We conclude by pointing out that educated Chinese add to their surnames, which are always given first, a great variety of personal names, which can be disconcerting at times. The standard given name (ming Introduction 3 is often avoided out of decorum; thus Tao Qian Miff is often referred to En We will retain only the by his zi (stylename) as Tao Yuanming best known of these names, avoiding hao at (literary name or nickname), bie hao ZIJM (special or particular literary name), and shi ming (residential name) whenever possible:
When other names are used, the standard ming will be given in parentheses. The goal here is to enable the reader to form an idea of traditional Chinese literature, not to establish a history of it, which might result in a lengthy catalogue of works largely unknown today. We are compelled to sacrifice quantity to present a limited number of literary “stars,” and to reduce the listing of their works to allow the citation of a number of previously unpublished translations, inevitably abridged but sufficient, we hope, to evoke the content of the original.
The chronological approach will be handled somewhat roughly because of the need to follow the development of the great literary genres: after the presentation of antiquity, the period in which the common culture of the educated elite was established, comes an examination of the prose genres of “high” classical literature, then the description of the art most esteemed by the literati, poetry. The final section treats the literature of diversion, the most discredited but nonetheless highly prized, which brings together the novel and the theater.
Chapter 1. Antiquity Ancient literature, recorded by the scribes of a rapidly evolving warlike and aristocratic society, has been carefully preserved since earliest times and has become the basis of Chinese lettered culture. It is with this in mind that one must approach the evolution of literature and its role over the course of the two-thousand-year-old imperial government, which collapsed in 1911, and attempt to understand the importance (albeit increasingly limited) that ancient literature retains today.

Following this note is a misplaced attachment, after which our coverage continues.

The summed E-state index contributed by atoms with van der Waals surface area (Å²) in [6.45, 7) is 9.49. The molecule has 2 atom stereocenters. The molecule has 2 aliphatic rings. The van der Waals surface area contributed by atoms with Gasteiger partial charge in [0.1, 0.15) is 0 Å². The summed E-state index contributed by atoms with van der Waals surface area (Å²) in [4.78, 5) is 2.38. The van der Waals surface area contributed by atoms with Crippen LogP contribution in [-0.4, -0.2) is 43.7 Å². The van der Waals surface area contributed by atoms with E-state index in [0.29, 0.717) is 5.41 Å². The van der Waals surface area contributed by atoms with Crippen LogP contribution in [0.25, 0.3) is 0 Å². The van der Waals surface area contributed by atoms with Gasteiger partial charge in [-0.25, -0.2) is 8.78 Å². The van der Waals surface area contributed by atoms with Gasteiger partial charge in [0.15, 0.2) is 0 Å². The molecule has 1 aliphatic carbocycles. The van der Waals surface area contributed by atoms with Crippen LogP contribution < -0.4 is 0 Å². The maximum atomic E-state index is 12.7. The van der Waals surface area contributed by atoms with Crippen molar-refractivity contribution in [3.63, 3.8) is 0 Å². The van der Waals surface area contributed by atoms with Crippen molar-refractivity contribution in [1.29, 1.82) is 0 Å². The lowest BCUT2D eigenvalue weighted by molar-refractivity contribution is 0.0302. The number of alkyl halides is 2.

The term “antiquity” applied to China posed no problems until certain Marxist historians went so far as to suggest that it ended only in 1919. The indigenous tradition had placed the break around 211 B. C. , when political unification brought about the establishment of a centralized but “prefectural” government under the Legalists, as well as the famous burning of books opposed to the Legalist state ideology. Yet to suggest that antiquity ended so early is to minimize the contribution of Buddhism and the transformation of thought that took place between the third and seventh centuries.
The hypothesis that modernity began early, in the eleventh or perhaps twelfth century in China, was developed by Naito Konan NAM 1 (1866-1934). This idea has no want of critics or of supporters. It is opposed to the accepted idea in the West, conveyed by Marxism, that China, a “living fossil,” has neither entered modern times nor participated in “the global civilization” that started with the Opium War of 1840.
Nor is there unanimity concerning the periodization proposed in historical linguistics, a periodization which distinguishes Archaic Chinese of High Antiquity (from the origins of language to the third century) from Ancient Chinese of Mid-Antiquity (sixth to twelfth centuries), then Middle Chinese of the Middle Ages (thirteenth-sixteenth centuries) from Modern Chinese (seventeenth-nineteenth centuries), and Recent Chinese (18401919) from Contemporary Chinese (1920 to the present). 6 Chinese Literature, Ancient and Classical.
In the area of literature, the beginning of the end of antiquity could perhaps be placed in the second century A. D. Archaeology has elevated our knowledge of more ancient writings toward the beginning of the second millennium B. C. , but this archaic period, discovered recently, cannot be considered part of literary patrimony in the strictest sense. Accounts of this archaic period are traditionally divided into six eras,2 but to honor them would be to fall into the servitude of a purely chronological approach.
I. Origins Since the last year of the last century, when Wang Yirong . 1. 6M (1845-1900) compiled the first collection of inscriptions written on bones and shells, the increasing number of archaeological discoveries has allowed the establishment of a corpus of nearly 50,000 inscriptions extending over the period from the fourteenth to the tenth centuries before our era. Dong Zuobin (1895-1963) proposed a periodization for them and distinguished within them the styles of different schools of scribes.
Scholars have managed to decipher a third of the total of some 6,000 distinct signs, which are clearly related to the system of writing used by the Chinese today-these were certainly not primitive forms of characters. The oracular inscriptions are necessarily short-the longest known text, of a hundred or so characters, covers the scapula of an ox and extends even over the supporting bones; the shell of a southern species of the great tortoise, also used to record divination, did not offer a more extensive surface.